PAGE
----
Some of you may be familiar with the Sanskrit word for resolve, intention or will: sankalpa.
A sankalpa is often used at the beginning of a Yoga Nidra practice, as a way to focus the mind on our heart’s deepest desire and to give us direction, as well as the means to bring forth what we most deeply long for.
When we speak of desire, in this instance we are not referring to an egoic want (eg: I want chocolate right now!) but rather to what our heart longs for, what truly and deeply matters to us in that moment. For example, what brings you to practice in that moment?
It is something that allows us to be aligned with the highest yet deepest part of ourselves, and which brings us back in touch with it whenever we get distracted/ forget.
Although a sankalpa is most commonly formulated at the beginning of a yoga or meditation practice, it is also useful to call upon in times of uncertainty or doubt, especially around one’s purpose. The more we are in touch with what truly matters to us, the more we align ourselves with that vibration (by feeling it in our body) and the more we can then channel the energy and the wisdom that are already within us, to realize our dreams.
Which means that there will either be a feeling of expansion and openness through the body: aligned & in the flow with the truth of who you are, or sensations of tightness and constriction: misaligned & not in the flow.
How to uncover your Sankalpa:
In a sense, your sankalpa is already within you as your deepest truth so you do not have to be looking for it! It’s simply a matter of listening J
- sit or lay down & be still
- quiet your mind by focusing on body sensations
- take a few deep breaths & relax your attention
- start with where you are
- formulate your intention in the present tense ie: “I care for my body”, “I am healthy” (rather than “I want to lose weight”)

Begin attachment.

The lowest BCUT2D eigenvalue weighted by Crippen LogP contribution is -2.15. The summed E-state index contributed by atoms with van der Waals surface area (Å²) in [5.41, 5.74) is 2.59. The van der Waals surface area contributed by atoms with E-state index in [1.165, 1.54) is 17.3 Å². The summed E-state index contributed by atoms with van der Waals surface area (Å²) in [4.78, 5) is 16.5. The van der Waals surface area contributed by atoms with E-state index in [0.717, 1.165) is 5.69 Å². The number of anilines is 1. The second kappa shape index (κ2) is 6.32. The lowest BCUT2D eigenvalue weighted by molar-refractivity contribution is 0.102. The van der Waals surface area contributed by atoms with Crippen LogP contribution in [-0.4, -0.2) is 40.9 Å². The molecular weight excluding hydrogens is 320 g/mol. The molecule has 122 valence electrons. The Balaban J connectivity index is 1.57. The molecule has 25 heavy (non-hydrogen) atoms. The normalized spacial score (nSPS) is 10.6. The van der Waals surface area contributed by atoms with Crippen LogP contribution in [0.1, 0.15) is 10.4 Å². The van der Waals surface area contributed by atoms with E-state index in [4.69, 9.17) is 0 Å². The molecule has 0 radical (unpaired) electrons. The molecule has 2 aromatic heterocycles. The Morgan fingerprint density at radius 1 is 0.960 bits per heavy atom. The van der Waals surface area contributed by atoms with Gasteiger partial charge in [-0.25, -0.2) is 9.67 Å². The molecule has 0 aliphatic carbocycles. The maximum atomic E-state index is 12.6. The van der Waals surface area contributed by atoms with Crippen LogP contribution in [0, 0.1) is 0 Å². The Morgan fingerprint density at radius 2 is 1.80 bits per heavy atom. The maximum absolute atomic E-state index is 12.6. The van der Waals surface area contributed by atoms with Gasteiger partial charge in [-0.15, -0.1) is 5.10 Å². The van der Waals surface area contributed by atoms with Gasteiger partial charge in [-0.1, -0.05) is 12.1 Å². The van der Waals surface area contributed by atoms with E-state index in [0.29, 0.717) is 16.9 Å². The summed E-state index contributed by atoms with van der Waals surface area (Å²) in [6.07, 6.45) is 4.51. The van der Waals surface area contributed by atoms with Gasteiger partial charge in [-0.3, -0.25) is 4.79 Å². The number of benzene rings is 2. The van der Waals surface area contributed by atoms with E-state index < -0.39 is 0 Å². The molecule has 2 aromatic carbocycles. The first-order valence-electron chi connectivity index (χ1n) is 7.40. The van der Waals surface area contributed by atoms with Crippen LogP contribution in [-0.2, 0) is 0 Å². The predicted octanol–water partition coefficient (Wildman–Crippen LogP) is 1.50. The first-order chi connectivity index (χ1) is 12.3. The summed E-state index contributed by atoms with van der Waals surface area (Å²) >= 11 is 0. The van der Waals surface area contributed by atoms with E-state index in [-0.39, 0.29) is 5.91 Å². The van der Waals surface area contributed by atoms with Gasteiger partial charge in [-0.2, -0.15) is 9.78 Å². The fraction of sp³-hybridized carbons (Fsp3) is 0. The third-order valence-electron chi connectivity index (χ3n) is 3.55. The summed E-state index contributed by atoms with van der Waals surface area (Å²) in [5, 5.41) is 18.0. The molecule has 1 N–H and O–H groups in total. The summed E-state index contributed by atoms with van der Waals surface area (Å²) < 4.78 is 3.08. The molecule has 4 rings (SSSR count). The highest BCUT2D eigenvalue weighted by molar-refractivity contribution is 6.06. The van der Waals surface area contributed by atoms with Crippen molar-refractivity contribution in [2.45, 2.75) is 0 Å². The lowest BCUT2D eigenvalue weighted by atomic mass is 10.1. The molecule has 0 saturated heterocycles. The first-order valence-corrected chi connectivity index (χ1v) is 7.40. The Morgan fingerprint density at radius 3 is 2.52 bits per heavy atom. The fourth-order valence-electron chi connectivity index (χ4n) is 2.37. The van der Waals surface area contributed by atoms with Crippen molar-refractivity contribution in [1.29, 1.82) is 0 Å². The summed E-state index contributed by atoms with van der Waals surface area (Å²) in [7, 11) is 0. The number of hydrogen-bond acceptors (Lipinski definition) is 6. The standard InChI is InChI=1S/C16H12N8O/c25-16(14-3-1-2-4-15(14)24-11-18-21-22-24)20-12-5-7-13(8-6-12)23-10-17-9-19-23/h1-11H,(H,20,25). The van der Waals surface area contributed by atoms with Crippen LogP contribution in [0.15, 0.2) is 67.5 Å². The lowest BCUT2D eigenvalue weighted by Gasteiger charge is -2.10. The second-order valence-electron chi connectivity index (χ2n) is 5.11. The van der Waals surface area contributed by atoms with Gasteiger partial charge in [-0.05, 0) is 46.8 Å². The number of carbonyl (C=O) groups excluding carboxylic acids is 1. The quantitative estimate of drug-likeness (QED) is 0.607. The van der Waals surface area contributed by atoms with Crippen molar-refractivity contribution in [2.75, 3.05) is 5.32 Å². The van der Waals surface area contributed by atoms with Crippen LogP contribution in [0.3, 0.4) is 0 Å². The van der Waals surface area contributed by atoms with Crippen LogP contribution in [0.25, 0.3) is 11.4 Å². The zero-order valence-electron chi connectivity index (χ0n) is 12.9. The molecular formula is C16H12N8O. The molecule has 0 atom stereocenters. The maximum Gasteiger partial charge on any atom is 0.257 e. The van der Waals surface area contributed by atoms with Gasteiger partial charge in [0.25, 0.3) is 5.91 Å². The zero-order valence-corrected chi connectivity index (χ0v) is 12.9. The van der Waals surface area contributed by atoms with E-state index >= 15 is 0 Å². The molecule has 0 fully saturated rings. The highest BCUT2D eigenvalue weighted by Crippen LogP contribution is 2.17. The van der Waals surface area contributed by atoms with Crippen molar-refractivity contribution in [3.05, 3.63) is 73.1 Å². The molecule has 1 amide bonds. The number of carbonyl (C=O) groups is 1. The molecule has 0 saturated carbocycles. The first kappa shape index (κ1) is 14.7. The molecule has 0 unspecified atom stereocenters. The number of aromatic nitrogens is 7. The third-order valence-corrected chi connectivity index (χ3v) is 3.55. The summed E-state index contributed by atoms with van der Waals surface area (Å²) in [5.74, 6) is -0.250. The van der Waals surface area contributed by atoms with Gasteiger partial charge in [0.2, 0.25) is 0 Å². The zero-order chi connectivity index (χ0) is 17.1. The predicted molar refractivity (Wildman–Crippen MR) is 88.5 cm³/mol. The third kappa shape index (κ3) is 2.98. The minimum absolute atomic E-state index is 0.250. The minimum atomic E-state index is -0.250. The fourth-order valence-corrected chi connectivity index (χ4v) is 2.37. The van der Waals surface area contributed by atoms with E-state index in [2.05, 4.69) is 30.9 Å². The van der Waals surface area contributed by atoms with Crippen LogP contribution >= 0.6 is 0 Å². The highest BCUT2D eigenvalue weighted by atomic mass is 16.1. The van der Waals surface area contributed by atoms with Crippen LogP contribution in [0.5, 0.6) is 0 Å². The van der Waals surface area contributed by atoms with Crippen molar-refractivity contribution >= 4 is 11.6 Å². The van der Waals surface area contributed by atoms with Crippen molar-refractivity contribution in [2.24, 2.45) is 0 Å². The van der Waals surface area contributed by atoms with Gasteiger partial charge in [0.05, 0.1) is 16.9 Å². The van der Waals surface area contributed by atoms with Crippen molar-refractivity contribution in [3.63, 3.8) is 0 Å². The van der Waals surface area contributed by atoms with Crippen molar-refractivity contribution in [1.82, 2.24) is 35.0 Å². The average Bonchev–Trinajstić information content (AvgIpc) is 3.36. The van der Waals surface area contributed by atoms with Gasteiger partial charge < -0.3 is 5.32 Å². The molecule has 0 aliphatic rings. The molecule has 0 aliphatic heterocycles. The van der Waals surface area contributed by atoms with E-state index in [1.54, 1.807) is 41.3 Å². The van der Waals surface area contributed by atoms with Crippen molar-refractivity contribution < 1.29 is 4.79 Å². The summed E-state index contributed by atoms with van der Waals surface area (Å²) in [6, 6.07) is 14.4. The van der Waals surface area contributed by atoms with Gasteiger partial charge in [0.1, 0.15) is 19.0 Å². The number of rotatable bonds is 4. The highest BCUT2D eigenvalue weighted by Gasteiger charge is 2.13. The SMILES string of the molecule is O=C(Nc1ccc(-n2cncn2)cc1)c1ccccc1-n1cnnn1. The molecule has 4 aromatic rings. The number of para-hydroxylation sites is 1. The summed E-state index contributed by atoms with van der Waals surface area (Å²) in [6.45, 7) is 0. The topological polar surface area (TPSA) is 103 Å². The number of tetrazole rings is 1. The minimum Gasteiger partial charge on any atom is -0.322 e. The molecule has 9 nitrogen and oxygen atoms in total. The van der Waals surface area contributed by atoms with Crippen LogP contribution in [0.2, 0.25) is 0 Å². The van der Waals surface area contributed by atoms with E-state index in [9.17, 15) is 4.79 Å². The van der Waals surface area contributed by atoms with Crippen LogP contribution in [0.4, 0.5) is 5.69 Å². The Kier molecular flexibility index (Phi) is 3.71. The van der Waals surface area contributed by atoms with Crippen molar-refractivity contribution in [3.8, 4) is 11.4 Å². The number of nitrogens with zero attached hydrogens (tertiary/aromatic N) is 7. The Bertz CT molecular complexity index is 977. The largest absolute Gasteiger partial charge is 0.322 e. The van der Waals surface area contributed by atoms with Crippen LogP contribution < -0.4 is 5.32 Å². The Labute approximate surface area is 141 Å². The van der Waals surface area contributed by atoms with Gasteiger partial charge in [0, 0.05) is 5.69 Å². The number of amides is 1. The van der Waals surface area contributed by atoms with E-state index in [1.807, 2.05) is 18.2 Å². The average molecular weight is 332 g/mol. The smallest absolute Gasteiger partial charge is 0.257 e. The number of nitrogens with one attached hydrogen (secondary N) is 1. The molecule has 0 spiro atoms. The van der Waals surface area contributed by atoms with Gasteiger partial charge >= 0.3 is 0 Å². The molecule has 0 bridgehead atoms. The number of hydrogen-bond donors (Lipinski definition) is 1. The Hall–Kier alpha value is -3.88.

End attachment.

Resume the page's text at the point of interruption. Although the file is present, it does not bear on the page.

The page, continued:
- focus on the feelings in your body rather than just a thought in the mind
- remember your resolve and get in touch with it as often
Someone asked me recently: “So, what is yoga exactly? It’s just like stretching yeah?”
Although I was slightly taken aback, I understand how one could easily come to that conclusion and associate yoga with a purely physical practice aiming at stretching and turning one’s body into a pretzel, whilst not wearing much and preferably in an exotic locale.
However, whether you are an adept yogi or totally new to this art, if that's what you thought it was, then bear with me and read on. There's way more to it!
In the United States alone, yoga has become widely practiced with numbers reaching to more than 20 million people since 2002. According to the U.S. News & World Report in 2015, yoga practice showed more growth than any other natural therapy. (1)
This is indeed great news, as yoga is a practice which not only helps the body stay strong and supple, it also contributes to calming and focusing the mind and gives us positive and wholesome guidelines to live by, on an individual level as well as towards others.
But mostly, what it is is a practice of deep self-enquiry, through which the veils of ignorance and separation eventually lift, gifting the practitioner with the realization that our individual consciousness is one with the universal consciousness.
Still with me? What it means is that although we are all individuals, each with a body, a mind, different life experiences etc., we are also all integral parts of a whole from which we are not separate – yet think we are, and this is where most of our suffering comes from.
"Yoga is the journey of the self, through the self, to the self."
- The Bhagavad Gita
The 8 limbs: the foundation of yoga
The most commonly practiced form of yoga in the West today is Hatha Yoga, a physical practice which dates back about a thousand years. It grew out of the Tantra Yoga branch, which itself was born out of Classical yoga, some 2000 years ago.